Special Offer

How to publish an ebook, and why you might want to

In the past few years ebook readers with paper-like screens have been making an impact on publishing. A few years ago these devices were the flying cars of the publishing world - often promised but never delivered - but technology marched on, manufacturers got their act together and electronic ink and paper improved to a point where they were good enough to substitute for the real thing.

You're reading this article because you want to learn about publishing an ebook. If you want to know more about getting your work printed, see my article on how to self-publish a paperback

Ebooks have several advantages over print books

Longevity: Paperback novels don't sit on bookstore shelves for long before they're replaced with the Next Big Thing. Unsold books are packaged up and returned to the distributor, and from there it's off to the discount houses and paper recyclers. By the time your second novel hits the shops the first has long since vanished. With ebooks this is no longer a problem: release an ebook and it's available forever.

Availability: Anyone with an internet connection can buy an ebook, at any time of the day or night, and they can be reading it four or five minutes later. Even if you can find the paperback novel you're after, you still have to wait for delivery.

Low cost: Both the up-front cost of publishing the ebook, and also the selling price. Electronic copies are basically zero-cost, although you have to allow for transaction fees and the publisher's cut.

Easily revised: Spotted a typo? Fix it and publish a new copy!

Ebooks also have some disadvantages

Many readers prefer printed books, and most people don't have an ebook reader.

Because it's so easy to put an ebook up for sale there are thousands of first drafts masquerading as novels. The other day a friend of mine declared she was never buying another ebook. When I asked why, she told me she'd been bitten once too often by 'total garbage full of spelling mistakes and terrible writing'.

You can't give someone an ebook as a physical gift.

So much for the pros and cons. How do you publish an ebook?

yWriter6 (freeware) takes the hard work out of creating ebooks.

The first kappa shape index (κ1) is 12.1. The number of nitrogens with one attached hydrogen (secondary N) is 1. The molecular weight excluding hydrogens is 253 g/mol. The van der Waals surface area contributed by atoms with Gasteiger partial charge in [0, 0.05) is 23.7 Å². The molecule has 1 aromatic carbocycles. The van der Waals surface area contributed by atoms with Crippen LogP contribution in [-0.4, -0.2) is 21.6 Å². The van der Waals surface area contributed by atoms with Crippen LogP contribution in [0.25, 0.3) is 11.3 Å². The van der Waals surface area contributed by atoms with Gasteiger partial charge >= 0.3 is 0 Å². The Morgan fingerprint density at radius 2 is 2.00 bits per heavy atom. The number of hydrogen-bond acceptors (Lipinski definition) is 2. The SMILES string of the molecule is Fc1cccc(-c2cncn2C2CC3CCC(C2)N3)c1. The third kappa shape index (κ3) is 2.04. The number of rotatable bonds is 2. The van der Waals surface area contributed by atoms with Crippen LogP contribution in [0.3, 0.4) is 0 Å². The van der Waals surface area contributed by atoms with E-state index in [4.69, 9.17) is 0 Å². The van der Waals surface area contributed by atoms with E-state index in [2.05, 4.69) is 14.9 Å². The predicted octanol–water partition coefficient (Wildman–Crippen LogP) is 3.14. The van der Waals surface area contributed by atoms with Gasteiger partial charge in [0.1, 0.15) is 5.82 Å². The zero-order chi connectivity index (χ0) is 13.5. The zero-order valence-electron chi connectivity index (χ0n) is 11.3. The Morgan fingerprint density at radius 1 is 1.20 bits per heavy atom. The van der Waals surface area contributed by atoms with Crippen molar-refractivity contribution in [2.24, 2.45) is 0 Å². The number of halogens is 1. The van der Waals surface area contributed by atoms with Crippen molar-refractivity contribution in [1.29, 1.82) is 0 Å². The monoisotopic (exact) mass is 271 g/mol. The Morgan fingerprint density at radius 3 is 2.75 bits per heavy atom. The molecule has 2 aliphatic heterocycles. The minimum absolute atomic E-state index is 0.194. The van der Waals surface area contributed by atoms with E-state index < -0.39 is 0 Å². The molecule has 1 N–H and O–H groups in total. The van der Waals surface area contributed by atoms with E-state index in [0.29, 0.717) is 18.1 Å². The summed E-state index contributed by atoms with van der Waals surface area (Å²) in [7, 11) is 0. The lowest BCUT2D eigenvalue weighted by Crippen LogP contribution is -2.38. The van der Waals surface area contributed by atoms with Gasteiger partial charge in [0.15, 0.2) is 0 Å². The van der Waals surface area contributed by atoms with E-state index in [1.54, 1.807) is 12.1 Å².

Publishers spend a lot of money laying out text for printed books, which is just one of the things that sets aside self-published novels from those released by professional houses. The good news is that ebooks are laid out and formatted by the reading device, and all you have to do is tell it where the chapter headings are, and where each line and paragraph begins and ends. There's more to it than this, but what I'm trying to say is that you mark up the document to describe the major elements, and the ebook converter/ebook device will do the rest.

Calibre is a freeware/open source ebook reader and compiler. It will convert between many formats, but I got the best results when I exported my novel to html and used that as the input file.

The problem is, most word processors pack a huge amount of hidden code into a simple html file, and all this cruft can lead to odd-looking formatting when you convert the files to ebooks. yWriter does have an HTML export, but it's designed to display or print your work, not export to ebook.

So, yWriter introduces a new 'Export to Ebook' feature. This routine will export your novel to an html file which is optimised for conversion using Calibre. The resulting ebook should be formatted correctly without any nasty surprises.

But what if your novel is currently sitting in a Word doc, or an Openoffice file? Easy! Save it as RTF (all word processors support this option), then import it to yWriter using Import a work in progress. Once it's sitting in yWriter, export to ebook and convert the resulting html file using Calibre.

To summarise, you can create ebooks like this:

yWriter5 > Calibre > Ebook Reader

Or like this:

Word/OpenOffice > yWriter5 > Calibre > Ebook Reader

Please remember that none of my articles are meant to discourage. In fact, they're all written for the me of ten years ago, the writer who was ready to take the next step but didn't know what that step was.

About the author: Simon Haynes is the author of the Hal Spacejock, Harriet Walsh and Hal Junior series. Simon is also a freelance programmer, and he designed and wrote all the software on spacejock.com (e.g. yWriter).

Stay in touch!

Follow me on Facebook
and Twitter